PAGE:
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The modern-day Snow White would be an ecologist

Dagmar der Weduwen

November 20, 2020

In 2017-18, as soon as I’d wrapped up my undergrad exams, I started working as a research assistant with Edinburgh University’s Phenoweb team, studying phenological mismatch in blue tits. I would drive up and down the A9, from Edinburgh to Tain, and spend my days wandering the Scottish Highlands catching birds and counting caterpillars at our 44 field sites.

I meandered through rolling fields and along rivers, serenaded by the echoing calls of songbirds and pheasants. Rabbits and hares jumped out of my path, great stags cautiously sneaked up behind me, and owls flew from their perches as I raised them from their slumber. I saw my first red squirrel, and my first golden eagle. But the best part of the work was the blue tits.

Blue tits are wonderful birds. The adults act as if they are ten times as big as they are, hissing and dive-bombing if you come too close to their offspring. They’re intelligent, remembering where my colleagues and I had hidden on previous attempts to catch them. To stay stealthy, we’d crouch down behind trees, rocks, and bushes, sometimes outfitted in sniper-like ghillie suits (though, they did more to hinder than to help). When the parents went in the nest-box to feed the chicks, it was go time. We sprinted at the nest-boxes to try and catch them; but, more often than not, they escaped before we got close. We’d spend hours measuring chicks and adults, and collecting their droppings. Ecology is messy work. We stank up the rental vans and the local hotel pub, leeching off their Wi-Fi to upload the hundreds of data-points we collected during the day.

My time with Phenoweb fanned the embers of my research interest into a full-blown fire. I realised I loved the long hours of fieldwork, the 10,000-steps-before-lunchtime distances, and traipsing from nest-box to nest-box before driving to the next site. I even loved the dozens of small injuries: the car doors slammed into my knees, stinging nettles clamped between my legs, having ticks cover my skin and clothes, ankles twisted, and, on one occasion, there were even piglet bites. But the moment that really sealed the deal—one that made me realise I wanted nothing more than to spend the rest of my life researching animals— is one I will never forget.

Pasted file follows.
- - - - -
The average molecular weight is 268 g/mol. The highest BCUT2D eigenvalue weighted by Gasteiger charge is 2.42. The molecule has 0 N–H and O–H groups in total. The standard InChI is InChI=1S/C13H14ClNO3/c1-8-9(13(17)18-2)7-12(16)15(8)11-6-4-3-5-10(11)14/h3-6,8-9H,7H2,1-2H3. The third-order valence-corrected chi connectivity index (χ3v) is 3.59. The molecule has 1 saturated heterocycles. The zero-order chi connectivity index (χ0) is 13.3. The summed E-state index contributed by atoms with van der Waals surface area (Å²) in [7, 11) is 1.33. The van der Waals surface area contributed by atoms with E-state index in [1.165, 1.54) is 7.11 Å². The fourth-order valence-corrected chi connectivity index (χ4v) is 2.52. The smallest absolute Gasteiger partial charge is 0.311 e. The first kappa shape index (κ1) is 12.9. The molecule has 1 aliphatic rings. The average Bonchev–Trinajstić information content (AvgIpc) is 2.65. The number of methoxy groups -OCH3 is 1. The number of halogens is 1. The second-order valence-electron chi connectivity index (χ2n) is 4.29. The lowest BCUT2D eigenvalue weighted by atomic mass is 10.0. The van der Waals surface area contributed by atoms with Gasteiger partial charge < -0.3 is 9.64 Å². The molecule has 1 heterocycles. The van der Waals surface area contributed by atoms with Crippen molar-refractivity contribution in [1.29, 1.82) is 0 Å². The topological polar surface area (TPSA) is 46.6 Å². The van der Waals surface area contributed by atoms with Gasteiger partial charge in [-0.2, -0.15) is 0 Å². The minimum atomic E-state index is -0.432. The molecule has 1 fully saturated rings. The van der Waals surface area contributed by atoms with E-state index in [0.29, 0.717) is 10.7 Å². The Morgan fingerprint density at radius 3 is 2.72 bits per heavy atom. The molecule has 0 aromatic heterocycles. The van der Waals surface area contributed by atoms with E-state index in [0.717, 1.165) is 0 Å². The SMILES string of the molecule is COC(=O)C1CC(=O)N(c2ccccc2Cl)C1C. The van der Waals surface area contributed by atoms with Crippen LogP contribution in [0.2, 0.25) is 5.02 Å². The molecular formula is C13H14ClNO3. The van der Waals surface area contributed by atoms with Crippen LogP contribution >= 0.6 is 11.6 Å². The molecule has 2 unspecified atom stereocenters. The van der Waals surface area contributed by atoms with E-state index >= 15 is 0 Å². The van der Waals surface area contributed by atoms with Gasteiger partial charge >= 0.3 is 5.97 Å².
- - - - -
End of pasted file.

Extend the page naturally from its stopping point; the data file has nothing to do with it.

I had reached into a nest-box, like always, to check whether the eggs had hatched. The nest-box was too high up for me to see inside, so I gently groped around and felt the soft flesh of the newly hatched chicks. Excited, I pulled out my scale, and a small plastic photo-film container which we placed chicks into so they didn’t fall all over the place (as in photo above). Setting up my ‘workstation’ on a flat bit of ground, I proceeded to gently lift the squirming chicks out of the nest, cupping them softly in my hand. But one wasn’t fully hatched, and its little bald head was poking out through the broken eggshell. The egg rolled around in my hand as more and more of the chick emerged. I felt it struggle against the shell encasing it, until it had fully extracted itself, joining its siblings in their squirming throng.

The emotions I felt as that little bird struggled into being, cradled in the palm of my hand, can hardly be described. It was a mix of wonder, pride, love, and astonishment. I don’t cry easily, but at this, I almost did. I shared the first moment of that chick’s existence in the world.